Our high temperatures will be ramping up this week due to a warmer weather pattern, plus shrinking snow cover. At least our overnight lows will be dropping below freezing for several hours each night, which taps the brakes on the snowmelt a bit.
There isn’t any big rain or snow in our forecast this week.
Tuesday highs are expected to reach the lower 40s in much of eastern Minnesota and western Wisconsin:
Temperatures in the 40s will be widespread on Wednesday:
Highs in the Twin Cities metro area could hit the 50-degree mark on Thursday, followed by the mid-50s on Friday.
By the weekend, most of the metro area snow cover is expected to be melted, and we could reach the upper 50s. On Sunday, there could be more clouds and a few scattered showers, but we’ll still top out in the 50s.
Rain and snow
Areas of fog are possible overnight Monday night and early Tuesday in Minnesota and western Wisconsin. North-central and northeastern Minnesota could see a few flurries overnight Monday night into early Tuesday.
Southwestern Minnesota could see some scattered showers on Tuesday, and the northeast will have a chance of light snow showers Tuesday evening.
The National Oceanic and Atmospheric Administration’s North American Mesoscale forecast model shows the potential precipitation pattern Tuesday:
Some new flood warnings, with various start times, were issued by the National Weather Service on Monday.
A flood warning starts late Monday night for the Minnesota River at Henderson, Minn. A flood warning starts late Tuesday night for the Minnesota River in Jordan, Minn., and a flood warning starts Thursday evening for the Minnesota River at Savage, Minn.
You can get flood warning updates by clicking on any location on the NWS Twin Cities website. Areas with flood warnings are shaded green on their main page, and here’s how the map looked late Monday afternoon:
The very light green area that includes Fergus Falls, Minn., in the upper left of the map, isn’t a warning. It’s just an update on snowmelt:
National Weather Service Grand Forks ND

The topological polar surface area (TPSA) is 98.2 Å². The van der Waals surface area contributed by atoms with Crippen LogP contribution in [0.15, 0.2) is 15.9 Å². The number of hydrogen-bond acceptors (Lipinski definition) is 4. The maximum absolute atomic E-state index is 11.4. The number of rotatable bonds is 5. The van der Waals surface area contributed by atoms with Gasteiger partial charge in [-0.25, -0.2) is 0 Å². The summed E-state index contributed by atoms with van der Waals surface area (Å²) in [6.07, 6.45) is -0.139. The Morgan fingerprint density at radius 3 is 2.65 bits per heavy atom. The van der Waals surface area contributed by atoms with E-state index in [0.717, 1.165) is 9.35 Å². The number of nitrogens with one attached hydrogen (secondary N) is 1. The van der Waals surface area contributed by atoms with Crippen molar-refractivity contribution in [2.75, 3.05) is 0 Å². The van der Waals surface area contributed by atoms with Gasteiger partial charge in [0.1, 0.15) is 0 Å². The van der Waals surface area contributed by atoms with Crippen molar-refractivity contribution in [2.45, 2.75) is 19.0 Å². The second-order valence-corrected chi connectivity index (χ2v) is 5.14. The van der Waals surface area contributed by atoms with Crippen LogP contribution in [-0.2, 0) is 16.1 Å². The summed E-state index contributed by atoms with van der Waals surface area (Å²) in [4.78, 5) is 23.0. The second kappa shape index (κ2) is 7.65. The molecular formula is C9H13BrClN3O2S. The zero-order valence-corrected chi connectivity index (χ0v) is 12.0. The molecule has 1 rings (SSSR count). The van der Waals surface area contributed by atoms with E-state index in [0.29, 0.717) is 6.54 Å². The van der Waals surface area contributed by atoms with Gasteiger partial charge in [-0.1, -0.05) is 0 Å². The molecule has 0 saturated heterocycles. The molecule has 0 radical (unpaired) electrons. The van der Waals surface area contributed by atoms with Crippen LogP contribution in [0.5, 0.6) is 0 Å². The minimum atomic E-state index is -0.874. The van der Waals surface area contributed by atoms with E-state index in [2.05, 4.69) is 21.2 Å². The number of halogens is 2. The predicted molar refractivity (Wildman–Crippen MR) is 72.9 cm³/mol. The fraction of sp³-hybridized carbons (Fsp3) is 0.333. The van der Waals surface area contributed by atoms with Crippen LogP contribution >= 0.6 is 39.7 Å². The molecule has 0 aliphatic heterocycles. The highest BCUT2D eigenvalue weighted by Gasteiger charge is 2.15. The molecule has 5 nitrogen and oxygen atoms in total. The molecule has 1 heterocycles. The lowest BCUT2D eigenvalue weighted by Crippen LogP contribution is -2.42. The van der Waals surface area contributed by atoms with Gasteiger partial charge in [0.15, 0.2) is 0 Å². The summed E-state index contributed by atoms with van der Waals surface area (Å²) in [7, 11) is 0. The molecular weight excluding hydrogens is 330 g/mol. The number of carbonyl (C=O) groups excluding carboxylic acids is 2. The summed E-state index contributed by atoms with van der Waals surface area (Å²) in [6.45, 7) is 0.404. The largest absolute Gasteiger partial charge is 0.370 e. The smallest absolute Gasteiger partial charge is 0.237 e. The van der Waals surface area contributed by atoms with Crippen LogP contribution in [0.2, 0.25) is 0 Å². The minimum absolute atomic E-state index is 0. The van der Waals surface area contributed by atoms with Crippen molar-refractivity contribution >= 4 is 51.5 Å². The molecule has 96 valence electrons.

114 PM CDT Mon Mar 18 2019
…FAVORABLE MELT CONDITIONS TO CONTINUE FOR THE CURRENT WEEK…
Generally favorable melt conditions are expected to persist through
the week. Temperatures will top out in the mid to upper 30s at the
beginning of the work week but will gradually warm into the 40s by
the weekend. Weekend temperatures could potentially reach into the
lower 50s across the far southern Red River Valley and the upland
valley fringes. These temperatures will aid in ripening the snowpack
across the region but with low temperatures dipping back well below
the freezing mark, water is not yet expected to begin making its way
into the river system.
No major weather systems are expected to impact the region through
the end of the work week.
A switch to a more active weather pattern is possible heading into
the last week of March. Trends are being monitored for a weather
system to potentially impact the region late in the weekend/early
next week. This system could bring snow, rain, or a mix of
precipitation types to somewhere across the Northern Plains but it
is far too soon to pinpoint any specifics at this time.
An updated thaw progress statement will be issued on Thursday, March
21st regarding the status of the spring snowmelt and future flood
You can also click on any location on the NWS Advanced Hydrologic Prediction Service (AHPS) site to get hydrographs of recent and forecast river levels. Some locations list levels in feet above sea level, others list levels in feet above a local reference point.
As of Monday evening, this was the hydrograph for the Mississippi River at St. Paul, which is expected to rise more than 7 feet by late Sunday:
The Mississippi River will continue to rise at St Paul and at several other locations, as we go through next week. Based on probabilities issued by the NWS earlier this month, there is a 95% chance that the Mississippi River will reach the 17.5 foot level at the St. Paul gauge this spring, and there’s about a 58% chance of reaching 22.5 feet:
What do these river levels mean? Near the bottom of each AHPS page it gives a summary of several river crest impacts for each site. Here are the listings for St. Paul:
Major flood levels likely in Fargo in April
The Grand Forks, N.D., office of the National Weather Service is showing a greater-than-90-percent chance of the Red River exceeding major flood stage (30 feet) at Fargo this spring:
The NWS North Central River Forecast Center, headquartered in Chanhassen, shows a 50 to 75 percent chance of reaching major flood stage at Fargo, N.D. during the first week of April, and a greater-than-90-percent chance during the second week of April:
Temperature and precipitation patterns will lead to river level forecast updates over the next few weeks.